Using the common device of Future-Retro, the production's vehicle suppliers assembled a prodigious fleet of cars and trucks from used car lots and junkyards. Although an ancient Citroen DS21 and Cadillac Seville feature, center stage goes to a fleet of seemingly immaculate Dodge Challengers and Lincoln Continentals. The rich drive around in the high gloss Lincolns, all of which have been smoothed, lowered and fitted with over-sized disc wheels on low profile rubber. The Dodges are the Time Keeper's cop cars. These too have been smoothed and externally customized, with grilles front and rear covering the lights, and low profile tires on disc wheels. In stark contrast to the Lincolns, paintwork is matte black. A slim police light-bar is fitted internally, behind the windshield. Externally this fleet may have looked immaculate but internally it was a different story. No money was spent on what would not be seen and many of the vehicles had wrecked interiors, with ripped seats, carpets and head-linings. Because the cars had been assembled from many sources and prepared to look identical, the interiors of most were of a color which did not match the black exteriors. The best of the Lincoln Continentals, for instance, whose interior is seen in the production, is trimmed out in blue.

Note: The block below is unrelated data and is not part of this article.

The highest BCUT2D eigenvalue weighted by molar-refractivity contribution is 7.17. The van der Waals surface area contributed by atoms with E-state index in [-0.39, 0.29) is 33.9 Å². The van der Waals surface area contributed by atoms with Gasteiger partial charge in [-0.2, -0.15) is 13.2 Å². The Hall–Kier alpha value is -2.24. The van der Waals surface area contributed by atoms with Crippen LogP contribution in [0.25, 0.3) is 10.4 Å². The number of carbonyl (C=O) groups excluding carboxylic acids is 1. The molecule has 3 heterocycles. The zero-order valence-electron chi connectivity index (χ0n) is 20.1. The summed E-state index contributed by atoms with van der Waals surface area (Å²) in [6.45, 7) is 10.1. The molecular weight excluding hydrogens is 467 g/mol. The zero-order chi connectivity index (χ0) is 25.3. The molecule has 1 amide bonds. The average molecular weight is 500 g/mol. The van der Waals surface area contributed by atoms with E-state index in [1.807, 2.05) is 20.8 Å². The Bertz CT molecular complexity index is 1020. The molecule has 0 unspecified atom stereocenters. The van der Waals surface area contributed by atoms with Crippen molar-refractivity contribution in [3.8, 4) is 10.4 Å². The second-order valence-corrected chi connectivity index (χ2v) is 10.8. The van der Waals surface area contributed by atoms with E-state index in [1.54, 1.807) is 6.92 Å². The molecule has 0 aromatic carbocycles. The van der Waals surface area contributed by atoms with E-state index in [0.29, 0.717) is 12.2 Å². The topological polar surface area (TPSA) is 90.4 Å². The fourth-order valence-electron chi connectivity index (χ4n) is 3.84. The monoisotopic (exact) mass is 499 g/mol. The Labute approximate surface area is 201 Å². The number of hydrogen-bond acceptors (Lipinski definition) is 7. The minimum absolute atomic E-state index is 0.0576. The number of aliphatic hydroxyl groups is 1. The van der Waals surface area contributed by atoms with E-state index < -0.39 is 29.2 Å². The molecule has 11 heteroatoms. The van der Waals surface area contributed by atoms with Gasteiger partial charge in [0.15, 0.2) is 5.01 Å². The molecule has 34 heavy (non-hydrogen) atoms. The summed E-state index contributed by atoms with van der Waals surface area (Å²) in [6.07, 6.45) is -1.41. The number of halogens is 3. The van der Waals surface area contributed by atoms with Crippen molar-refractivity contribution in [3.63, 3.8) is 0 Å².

The use of future retro is one of many elements that the film seems to share with Niccol's earlier work, Gattaca. The earlier work also features electrically-powered vintage cars (notably a Rover P6 and again, a Citroen DS), as well as buildings of indeterminate age. Gattaca also deals with innate inequalities (though in its case genetic, rather than longevity) and the film's protagonist also seeks to cross the divide that his birthright is supposed to deny him. Similarly, he is pursued by law enforcement officers after being wrongly identified as having committed a murder.